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The phosphatidylinositol transfer protein domain of Drosophila retinal degeneration B protein is essential for photoreceptor cell survival and recovery from light stimulation.

Milligan SC, Alb JG, Elagina RB, Bankaitis VA, Hyde DR - J. Cell Biol. (1997)

Bottom Line: Therefore, the complete repertoire of essential RdgB functions resides in RdgB's PITP domain, but other PITPs possessing PI and/or PC transfer activity in vitro cannot supplant RdgB function in vivo.Whereas RdgB-T59E functioned in a dominant manner to significantly reduce steady-state levels of rhodopsin, PITPalpha-RdgB was defective in the ability to recover from prolonged light stimulation and caused photoreceptor degeneration through an unknown mechanism.This in vivo analysis of PITP function in a metazoan system provides further insights into the links between PITP dysfunction and an inherited disease in a higher eukaryote.

View Article: PubMed Central - PubMed

Affiliation: Department of Biological Sciences, University of Notre Dame, Notre Dame, Indiana 46556, USA.

ABSTRACT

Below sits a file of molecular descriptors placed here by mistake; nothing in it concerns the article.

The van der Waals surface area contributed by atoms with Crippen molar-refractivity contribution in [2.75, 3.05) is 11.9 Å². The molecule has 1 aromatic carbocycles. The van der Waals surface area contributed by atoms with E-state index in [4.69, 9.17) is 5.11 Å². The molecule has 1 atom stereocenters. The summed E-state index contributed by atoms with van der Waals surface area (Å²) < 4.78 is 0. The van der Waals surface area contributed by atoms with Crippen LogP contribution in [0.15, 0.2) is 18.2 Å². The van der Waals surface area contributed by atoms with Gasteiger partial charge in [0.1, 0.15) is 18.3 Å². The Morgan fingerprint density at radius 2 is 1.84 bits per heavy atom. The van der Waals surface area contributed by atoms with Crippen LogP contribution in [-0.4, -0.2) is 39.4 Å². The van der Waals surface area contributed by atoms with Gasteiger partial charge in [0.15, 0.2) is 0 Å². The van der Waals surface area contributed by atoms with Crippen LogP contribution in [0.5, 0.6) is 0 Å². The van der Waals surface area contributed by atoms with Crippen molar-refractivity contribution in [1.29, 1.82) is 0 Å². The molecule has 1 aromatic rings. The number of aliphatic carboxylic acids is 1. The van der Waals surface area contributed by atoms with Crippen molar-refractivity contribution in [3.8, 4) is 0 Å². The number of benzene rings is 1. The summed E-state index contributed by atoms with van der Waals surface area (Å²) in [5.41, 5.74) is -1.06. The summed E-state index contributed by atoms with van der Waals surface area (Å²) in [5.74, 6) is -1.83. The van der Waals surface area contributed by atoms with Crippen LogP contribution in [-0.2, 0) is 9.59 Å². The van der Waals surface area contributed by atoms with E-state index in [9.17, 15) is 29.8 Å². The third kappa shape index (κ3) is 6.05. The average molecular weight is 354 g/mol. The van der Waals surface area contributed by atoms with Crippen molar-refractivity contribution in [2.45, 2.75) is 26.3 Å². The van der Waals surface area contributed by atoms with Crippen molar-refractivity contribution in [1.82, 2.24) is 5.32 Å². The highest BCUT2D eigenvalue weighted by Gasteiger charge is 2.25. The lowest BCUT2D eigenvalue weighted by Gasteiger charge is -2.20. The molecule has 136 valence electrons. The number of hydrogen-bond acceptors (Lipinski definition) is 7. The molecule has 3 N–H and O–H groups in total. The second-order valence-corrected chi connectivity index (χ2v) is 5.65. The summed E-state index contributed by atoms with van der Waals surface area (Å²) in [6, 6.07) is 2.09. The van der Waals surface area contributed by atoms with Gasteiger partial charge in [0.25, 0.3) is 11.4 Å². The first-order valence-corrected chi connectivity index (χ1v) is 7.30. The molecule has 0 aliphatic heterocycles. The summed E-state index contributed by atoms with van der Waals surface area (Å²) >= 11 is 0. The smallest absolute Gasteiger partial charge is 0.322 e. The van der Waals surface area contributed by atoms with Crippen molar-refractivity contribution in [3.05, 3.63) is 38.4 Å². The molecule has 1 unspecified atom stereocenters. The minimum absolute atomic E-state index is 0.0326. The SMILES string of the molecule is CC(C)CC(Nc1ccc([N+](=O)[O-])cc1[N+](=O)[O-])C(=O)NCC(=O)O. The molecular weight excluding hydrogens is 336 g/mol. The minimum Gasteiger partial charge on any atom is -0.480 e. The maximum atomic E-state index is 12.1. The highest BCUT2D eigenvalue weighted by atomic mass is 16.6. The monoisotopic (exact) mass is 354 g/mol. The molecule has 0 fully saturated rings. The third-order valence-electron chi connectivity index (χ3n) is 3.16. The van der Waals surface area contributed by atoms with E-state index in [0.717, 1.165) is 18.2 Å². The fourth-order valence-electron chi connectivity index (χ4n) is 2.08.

The Drosophila retinal degeneration B (rdgB) gene encodes an integral membrane protein involved in phototransduction and prevention of retinal degeneration. RdgB represents a nonclassical phosphatidylinositol transfer protein (PITP) as all other known PITPs are soluble polypeptides. Our data demonstrate roles for RdgB in proper termination of the phototransduction light response and dark recovery of the photoreceptor cells. Expression of RdgB's PITP domain as a soluble protein (RdgB-PITP) in rdgB2 mutant flies is sufficient to completely restore the wild-type electrophysiological light response and prevent the degeneration. However, introduction of the T59E mutation, which does not affect RdgB-PITP's phosphatidylinositol (PI) and phosphatidycholine (PC) transfer in vitro, into the soluble (RdgB-PITP-T59E) or full-length (RdgB-T59E) proteins eliminated rescue of retinal degeneration in rdgB2 flies, while the light response was partially maintained. Substitution of the rat brain PITPalpha, a classical PI transfer protein, for RdgB's PITP domain (PITPalpha or PITPalpha-RdgB chimeric protein) neither restored the light response nor maintained retinal integrity when expressed in rdgB2 flies. Therefore, the complete repertoire of essential RdgB functions resides in RdgB's PITP domain, but other PITPs possessing PI and/or PC transfer activity in vitro cannot supplant RdgB function in vivo. Expression of either RdgB-T59E or PITPalpha-RdgB in rdgB+ flies produced a dominant retinal degeneration phenotype. Whereas RdgB-T59E functioned in a dominant manner to significantly reduce steady-state levels of rhodopsin, PITPalpha-RdgB was defective in the ability to recover from prolonged light stimulation and caused photoreceptor degeneration through an unknown mechanism. This in vivo analysis of PITP function in a metazoan system provides further insights into the links between PITP dysfunction and an inherited disease in a higher eukaryote.